I have been a teacher for 27 years, a Headteacher for 12 years and, at the age of 51, this much I know about the impact of poverty-inducing cuts upon our children’s education.
You’d expect the Guardian to knock on about the working poor (two years ago it even published my letter on the subject). But when the Daily Telegraph includes a feature by Maria Roberts entitled, Working poor: What it’s like when you have a job – but can’t pay the bills, and Conservative former Prime Minister Sir John Major pipes up about inequality, you know we have a problem.
York is a city which exemplifies the country’s growing inequality. Four out of five households in York have an average household income above the national median figure whilst the other 20% of households drop off the proverbial cliff and are significantly below the poverty line. The City launched a Stamp Out Poverty campaign in 2012, but that has lost momentum and nothing appears to have happened to stamp out poverty in York since last March. This video illustrates graphically the consequences of poverty in this rich tourist city. I urge you to watch it to the very end.
Basic Economics is easy (I). If there is a limited number of products and the amount of money available to buy those products increases because more people are in work, then the price of those products will rise. We now have a record number of people in work. Government talks excitedly about having near full employment. So why have we got negative inflation? Some commodities are cheaper, like oil, but the real answer is wage deflation. The Office of National Statistics reported in January 2014 that between 2010 and 2014 real wages fell consistently by 2.2%p.a., the longest period of wage suppression for 50 years. In terms of buying power, our wages now buy 8-10% less than five years ago. People are working harder for less pay. Efficiency savings just mean fewer people doing more.
Basic Economics is easy (II). If costs are rising but income remains the same, you have less money to spend. The latest Institute of Fiscal Studies report on school funding understands the basic numeracy involved in this calculation…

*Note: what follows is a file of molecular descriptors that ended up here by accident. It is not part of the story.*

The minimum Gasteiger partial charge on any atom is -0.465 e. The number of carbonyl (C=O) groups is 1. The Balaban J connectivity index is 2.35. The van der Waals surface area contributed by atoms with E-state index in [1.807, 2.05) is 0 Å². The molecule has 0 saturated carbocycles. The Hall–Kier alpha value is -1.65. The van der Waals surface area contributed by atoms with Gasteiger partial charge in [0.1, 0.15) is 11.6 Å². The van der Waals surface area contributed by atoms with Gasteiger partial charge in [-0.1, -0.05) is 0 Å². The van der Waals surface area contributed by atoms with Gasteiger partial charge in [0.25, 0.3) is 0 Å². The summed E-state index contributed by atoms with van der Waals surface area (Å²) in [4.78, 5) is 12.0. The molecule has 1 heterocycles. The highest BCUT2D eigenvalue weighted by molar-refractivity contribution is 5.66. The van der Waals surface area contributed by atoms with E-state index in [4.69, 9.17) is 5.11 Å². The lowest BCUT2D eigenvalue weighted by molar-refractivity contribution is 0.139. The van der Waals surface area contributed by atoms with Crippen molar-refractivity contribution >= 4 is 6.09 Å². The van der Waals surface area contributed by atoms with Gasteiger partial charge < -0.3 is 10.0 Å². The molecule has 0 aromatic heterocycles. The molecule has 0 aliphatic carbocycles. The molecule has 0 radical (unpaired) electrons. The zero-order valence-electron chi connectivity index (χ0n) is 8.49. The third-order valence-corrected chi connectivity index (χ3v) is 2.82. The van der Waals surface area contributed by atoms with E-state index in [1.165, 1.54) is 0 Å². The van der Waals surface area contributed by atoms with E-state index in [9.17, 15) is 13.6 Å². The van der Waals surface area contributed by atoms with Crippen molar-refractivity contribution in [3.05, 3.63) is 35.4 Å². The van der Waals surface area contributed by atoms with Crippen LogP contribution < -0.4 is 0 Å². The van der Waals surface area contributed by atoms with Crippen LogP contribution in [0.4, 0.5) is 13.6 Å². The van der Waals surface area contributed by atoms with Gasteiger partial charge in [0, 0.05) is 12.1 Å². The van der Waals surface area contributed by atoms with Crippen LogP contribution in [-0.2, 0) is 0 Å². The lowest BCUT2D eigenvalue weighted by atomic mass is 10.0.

…but Nicky Morgan doesn’t get it:
I have weekly requests from parents for financial help. Free School Meals eligibility has been our single criterion for awarding grants to parents for their child’s school trip. That is no longer sufficient as I now receive applications for grants from working parents, working parents who are sending me payslips and tax credit records to illustrate to me their levels of hardship. Imagine that…
It’s not just our parents who are feeling the proverbial pinch. We are perpetually cutting our budget. By 1 September 2017 we will spend £662,000 less per year than we did on 1 September 2010. Amongst a host of reductions we have had to make, we will have ten fewer teachers than when I began as Headteacher at Huntington in 2007. Compared to similar schools in Tower Hamlets we receive nearly £3,000 less per student p.a.. With 1,500 students that’s over £4m a year. I know it’s tough in Tower Hamlets, but over £4m a year tougher?!
It could be about to get a whole lot worse. This paragraph from that IFS report on school funding suggests things may get significantly more challenging for us as an 11-18 school.
The Spending Review looms for all Further Education institutions, not just for the working poor. It seems Sam Freedman knew what he was talking about back in April:
I don’t moan, I just get on with getting on. We plan to create a money-making arm to the school. Well, it’s better than writing begging letters to our already impoverished parents as other schools I know have been driven to do. The trouble is, the more the state sector pares down provision to accommodate funding cuts, the more the Chancellor is encouraged to cut our budgets further. Ultimately, in the words of Maria Roberts, we are simply better at being poorer.